As I mentioned earlier in this year, I have had the pleasure of working with Vaibhav. Now that time has passed he continues to contribute to Mozilla, and he will be participating this year in Google Summer of Code with Mozilla. I am excited.
I remember right before the winter break where I was off for a couple of weeks to end the year, A new person showed up and started working on some of my bugs. This was Vikas and he was eager and motivated to do a lot of great things. Fast forward to today, and I still chat with Vikas weekly in irc. When he gets a break from school and other activities of interest, he will be hunting for bugs to fix and usually knocking them out 3 or 4 at a time. In fact, I was surprised when I did a query on bugzilla, and on github to see that he is involved in a variety of projects at Mozilla such as Phonebook, Marionette, Talos, and test automation.
I wanted to learn more about Vikas, so I asked him some questions
Tell me about where you live?
Currently I live in Goa, India which is famous for its beaches and attracts many tourists from both India as well as foreign nationals. The best thing about this place is my campus which feels like a home away from home now. I like this place for its beautiful weather, its beaches and ever friendly nature of people living here. This place has brought a lot of changes in my personality and has given me a chance to make some new friends who are always ready to help.
Tell me about your school?
I am a first year undergraduate student at Birla Institute of Technology and Science Pilani, Goa Campus (popularly known as BITS Pilani Goa) pursuing Msc.(Hons) Economics. I am enrolled in a dual degree scheme offered by my college where in I get an option to take a B.E degree depending on my first year’s performance and I hope to get a C.S major. My favorite subject so far has been Computer Science as I’ve always been fascinated towards computers and love to code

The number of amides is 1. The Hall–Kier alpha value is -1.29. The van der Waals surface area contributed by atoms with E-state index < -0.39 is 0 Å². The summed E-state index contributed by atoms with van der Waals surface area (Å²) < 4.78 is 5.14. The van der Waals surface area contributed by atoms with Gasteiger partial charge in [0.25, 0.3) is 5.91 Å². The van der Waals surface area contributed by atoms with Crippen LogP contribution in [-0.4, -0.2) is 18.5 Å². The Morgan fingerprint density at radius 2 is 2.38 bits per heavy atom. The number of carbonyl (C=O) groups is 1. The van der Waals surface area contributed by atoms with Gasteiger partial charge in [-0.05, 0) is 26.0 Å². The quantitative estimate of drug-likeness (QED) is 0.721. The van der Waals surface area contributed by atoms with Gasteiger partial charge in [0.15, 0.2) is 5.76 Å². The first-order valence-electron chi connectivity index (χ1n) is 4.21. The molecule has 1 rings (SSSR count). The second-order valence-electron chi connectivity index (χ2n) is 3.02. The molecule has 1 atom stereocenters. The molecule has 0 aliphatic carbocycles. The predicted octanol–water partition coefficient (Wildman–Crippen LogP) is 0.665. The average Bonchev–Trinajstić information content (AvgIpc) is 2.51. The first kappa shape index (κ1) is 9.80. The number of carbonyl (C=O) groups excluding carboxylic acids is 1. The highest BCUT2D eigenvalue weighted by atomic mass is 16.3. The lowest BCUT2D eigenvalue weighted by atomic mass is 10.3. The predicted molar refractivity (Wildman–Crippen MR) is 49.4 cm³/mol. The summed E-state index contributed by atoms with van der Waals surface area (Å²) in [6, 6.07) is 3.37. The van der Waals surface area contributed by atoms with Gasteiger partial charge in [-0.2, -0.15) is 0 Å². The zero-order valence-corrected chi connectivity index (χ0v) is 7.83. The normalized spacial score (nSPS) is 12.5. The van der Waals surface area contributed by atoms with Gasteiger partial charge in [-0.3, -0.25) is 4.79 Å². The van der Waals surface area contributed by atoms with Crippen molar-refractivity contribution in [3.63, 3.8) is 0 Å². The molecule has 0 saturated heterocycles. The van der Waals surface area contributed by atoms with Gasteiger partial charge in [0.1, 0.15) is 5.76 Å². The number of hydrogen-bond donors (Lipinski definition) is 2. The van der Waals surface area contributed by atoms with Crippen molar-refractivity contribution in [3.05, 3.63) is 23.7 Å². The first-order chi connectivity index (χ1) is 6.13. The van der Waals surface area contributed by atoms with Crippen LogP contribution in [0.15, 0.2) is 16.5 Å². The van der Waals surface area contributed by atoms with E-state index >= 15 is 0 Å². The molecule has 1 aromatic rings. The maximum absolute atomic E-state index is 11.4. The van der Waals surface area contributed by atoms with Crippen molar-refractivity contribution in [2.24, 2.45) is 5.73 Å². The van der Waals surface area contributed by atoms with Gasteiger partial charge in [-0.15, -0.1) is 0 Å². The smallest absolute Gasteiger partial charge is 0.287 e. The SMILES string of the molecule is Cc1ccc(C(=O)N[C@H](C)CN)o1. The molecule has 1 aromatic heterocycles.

How did you get involved with Mozilla?
My first interaction with the Mozilla community was when I started using firefox few years back. Last December I decided to start contributing to some open source organizations and searched for organizations to start with and decided to go with Mozilla. I started with Mozilla since its a very large community so there’s always lots of help available. My experience with Mozilla community so far has been absolutely great, I had no idea how the open source community works and was afraid to ask silly questions as I thought people wont have time to answer those questions. I remember when I was assigned my first bug and Joel Maher was my mentor, while setting the local environment I kept on getting errors and used to pastebin those to him and it took me hours to set it up but he was totally cool with it even though I myself was annoyed with those ever lasting errors. Even now I get stuck at some places but he’s always there to help me. Besides him there are other members too who have helped a lot and are always ready to help if required. My experience so far has been brilliant and am looking forward to learning new things and meeting some great people in the future as well.
What hobbies and activities do you enjoy doing?
Nowadays I spend most of my time coding and learning new stuff. I love the concept of open source software and love to interact with the community and gain valuable experience. Besides coding I enjoy playing football, cricket, and am a complete movie buff. I also love to hang out with friends and spend time with them.
Where do you see yourself in 5 years?
Down the lane in 5 years I see myself as a software engineer working for Mozilla (preferably in the Ateam) solving problems and developing new tools.
What advice would you give someone?